JHISN Newsletter 02/19/2022

Dear friends,

Our newsletter this week illustrates the incoherence and political confusion of current US immigration policy. On the one hand, Democrats have just proposed a bill to remedy the 80-year old travesty of locating immigration courts in a federal law enforcement agency, subject to political interference from the executive branch. On the other hand, the Biden administration continues to embrace one of the most vicious anti-immigrant policies of the Trump years: the systematic expulsion of migrants at the US-Mexico border under the trumped-up authority of Title 42.

Both of these issues have intimate effects on the everyday lives of immigrant communities, including here in Queens. How to move beyond confusion to understanding and action? We hope our stories this week can help.

Newsletter highlights:
  1. New legislation targets the immigration court system
  2. Politicizing border-crossings in a pandemic 

1. Creating an independent immigration court 

“As long as the immigration courts remain under the authority of the Attorney General, the administration of immigration justice will remain a game of political football–with people’s lives on the line” –Alison Peck, Co-director, Immigration Law Clinic

On February 3, 2022, the Real Courts, Rule of Law Act of 2022 was submitted by three House Democrats to alter the US immigration court system. The national union for US immigration judges has long advocated for an independent court. If passed, judges would form an independent judiciary that no longer bends the whims of the executive branch;  immigration courts would be removed from the Department of Justice (DOJ) oversight. This would be the first significant change to the immigration court system since 1940 when Roosevelt moved it out of the Department of Labor. 

The way we house immigration courts within the DOJ is inconsistent with practices of justice, fairness, and due process. Today we talk of immigration judges, but the Immigrant Inspectors of the Treasury Department (also known as Inquiry Officers in the DOL and DOJ) were not authorized to use the title “judge” nor to wear judicial robes until 1973. These courts can order the indefinite detention of immigrants without meeting any burden of proof that detention is necessary—a foundational legal demand required of the government in all other court proceedings. This has contributed to a massive detention network in the US and advanced ICE’s extraordinary powers to confine. In the face of bipartisan acceptance of prolonged detention of immigrants without an opportunity for review by an immigration judge, activist campaigns like the Dignity Not Detention actions become critically important.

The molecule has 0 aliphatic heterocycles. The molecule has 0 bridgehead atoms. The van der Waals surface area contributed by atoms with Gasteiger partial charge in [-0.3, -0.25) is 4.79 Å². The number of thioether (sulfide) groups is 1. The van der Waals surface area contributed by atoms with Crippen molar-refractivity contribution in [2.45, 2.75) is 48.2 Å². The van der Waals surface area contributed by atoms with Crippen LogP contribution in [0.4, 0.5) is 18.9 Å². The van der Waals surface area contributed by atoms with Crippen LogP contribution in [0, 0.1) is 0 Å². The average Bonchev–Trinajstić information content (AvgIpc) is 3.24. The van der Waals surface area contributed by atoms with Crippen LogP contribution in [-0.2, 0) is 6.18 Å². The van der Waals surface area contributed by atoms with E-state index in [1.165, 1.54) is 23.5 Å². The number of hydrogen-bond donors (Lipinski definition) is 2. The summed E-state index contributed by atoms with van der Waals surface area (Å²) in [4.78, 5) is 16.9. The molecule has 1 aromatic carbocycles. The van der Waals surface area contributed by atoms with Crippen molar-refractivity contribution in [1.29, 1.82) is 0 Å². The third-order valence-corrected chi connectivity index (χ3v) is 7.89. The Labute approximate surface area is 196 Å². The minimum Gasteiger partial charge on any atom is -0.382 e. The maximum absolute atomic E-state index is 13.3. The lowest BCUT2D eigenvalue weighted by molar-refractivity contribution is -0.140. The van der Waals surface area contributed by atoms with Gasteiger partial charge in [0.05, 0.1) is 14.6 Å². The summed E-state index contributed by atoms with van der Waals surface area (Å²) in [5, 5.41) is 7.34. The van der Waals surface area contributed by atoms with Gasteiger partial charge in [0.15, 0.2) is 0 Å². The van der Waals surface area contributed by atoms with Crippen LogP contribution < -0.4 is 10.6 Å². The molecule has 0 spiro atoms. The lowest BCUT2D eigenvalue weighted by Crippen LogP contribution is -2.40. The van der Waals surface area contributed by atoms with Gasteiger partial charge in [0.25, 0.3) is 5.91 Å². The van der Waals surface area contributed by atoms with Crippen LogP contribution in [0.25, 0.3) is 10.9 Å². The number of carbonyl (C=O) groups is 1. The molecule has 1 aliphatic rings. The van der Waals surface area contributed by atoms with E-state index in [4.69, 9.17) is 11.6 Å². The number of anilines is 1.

The recently proposed bill was immediately criticized by Republican opponents as an expensive change that won’t significantly reduce the unprecedented backlog of 1.6 million immigration cases. The author of the bill, California Democratic Congresswoman Zoe Lofgren, along with 148 organizations that support it, doesn’t claim it will directly reduce that backlog. They see it as a way to eliminate the presidential and political influences that add to the backlog regardless of which party holds the presidency. Under Obama, the backlog grew out of political pressure to process family hearings—with Trump a quota system was created to handle border hearings, which contributed to a record number of immigration judges leaving in 2019. 

In Alison Peck’s The Accidental History of the U.S. Immigration Courts, we learn, “The immigration courts are not really ‘courts’ at all but an office of the Department of Justice, the nation’s law enforcement agency.” Peck’s research reveals that the reason the courts report to the Attorney General in the DOJ is not based on rationality or best practice, but a history of paranoia and fear. 

The Secretary of Labor during The New Deal era was responsible for immigration adjudication—a responsibility at odds with her role to deal fairly and impartially with union leaders, many of whom were immigrants potentially subject to deportation. The Department of Justice was rejected in 1939 as an alternative federal agency to take on this authority: lawyers expressed concern about immigration management in the DOJ becoming politically charged, and advisors warned immigration would become associated with crime and law enforcement. But, by May of 1940, President Roosevelt grew fearful of a supposed Fifth Column Nazi plot to take over the US government from within. This paranoia resulted in a plan to “afford more effective control over aliens” by moving immigration responsibility to the DOJ. There was no Fifth Column, just fear-mongering propaganda that generated almost a century of immigration court proceedings without the constitutional principles of due process and separation of powers. 

After 9/11, fear further entrenched immigration courts within the DOJ and, in 2002, created the Department of Homeland Security. The DOJ’s Immigration and Naturalization Service agents, attorneys, intelligence analysts, and detention and removal officers merged with the United States Customs Service (USCS) into a new agency, Immigration and Customs Enforcement (ICE). The focus of ICE is enforcement and security, not administrative immigration; DHS attorneys from ICE present evidence during removal proceedings in immigration court with a focus on ensuring removal. At the same time, immigration judges work for a prosecutorial agency (the DOJ) and leverage rulings such as In Absentia removal orders that seek to deny entry to immigrants.